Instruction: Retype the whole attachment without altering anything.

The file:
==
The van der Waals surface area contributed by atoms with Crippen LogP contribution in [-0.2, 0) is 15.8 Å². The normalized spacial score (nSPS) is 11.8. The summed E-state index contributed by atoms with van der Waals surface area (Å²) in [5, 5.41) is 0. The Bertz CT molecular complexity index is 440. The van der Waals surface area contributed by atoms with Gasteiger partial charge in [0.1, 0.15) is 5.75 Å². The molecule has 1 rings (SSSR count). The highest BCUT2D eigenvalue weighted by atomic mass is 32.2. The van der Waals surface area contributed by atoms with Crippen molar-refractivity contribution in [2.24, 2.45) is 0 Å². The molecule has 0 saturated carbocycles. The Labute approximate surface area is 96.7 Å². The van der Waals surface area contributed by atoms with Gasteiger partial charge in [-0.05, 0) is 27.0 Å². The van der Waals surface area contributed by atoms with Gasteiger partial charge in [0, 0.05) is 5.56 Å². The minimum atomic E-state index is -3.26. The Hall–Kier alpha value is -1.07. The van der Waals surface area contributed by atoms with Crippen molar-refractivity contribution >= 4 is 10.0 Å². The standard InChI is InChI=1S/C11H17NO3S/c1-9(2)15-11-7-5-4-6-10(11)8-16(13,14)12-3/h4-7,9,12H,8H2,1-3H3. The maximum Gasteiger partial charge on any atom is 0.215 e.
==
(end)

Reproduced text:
The van der Waals surface area contributed by atoms with Crippen LogP contribution in [-0.2, 0) is 15.8 Å². The normalized spacial score (nSPS) is 11.8. The summed E-state index contributed by atoms with van der Waals surface area (Å²) in [5, 5.41) is 0. The Bertz CT molecular complexity index is 440. The van der Waals surface area contributed by atoms with Gasteiger partial charge in [0.1, 0.15) is 5.75 Å². The molecule has 1 rings (SSSR count). The highest BCUT2D eigenvalue weighted by atomic mass is 32.2. The van der Waals surface area contributed by atoms with Crippen molar-refractivity contribution in [2.24, 2.45) is 0 Å². The molecule has 0 saturated carbocycles. The Labute approximate surface area is 96.7 Å². The van der Waals surface area contributed by atoms with Gasteiger partial charge in [-0.05, 0) is 27.0 Å². The van der Waals surface area contributed by atoms with Gasteiger partial charge in [0, 0.05) is 5.56 Å². The minimum atomic E-state index is -3.26. The Hall–Kier alpha value is -1.07. The van der Waals surface area contributed by atoms with Crippen molar-refractivity contribution >= 4 is 10.0 Å². The standard InChI is InChI=1S/C11H17NO3S/c1-9(2)15-11-7-5-4-6-10(11)8-16(13,14)12-3/h4-7,9,12H,8H2,1-3H3. The maximum Gasteiger partial charge on any atom is 0.215 e.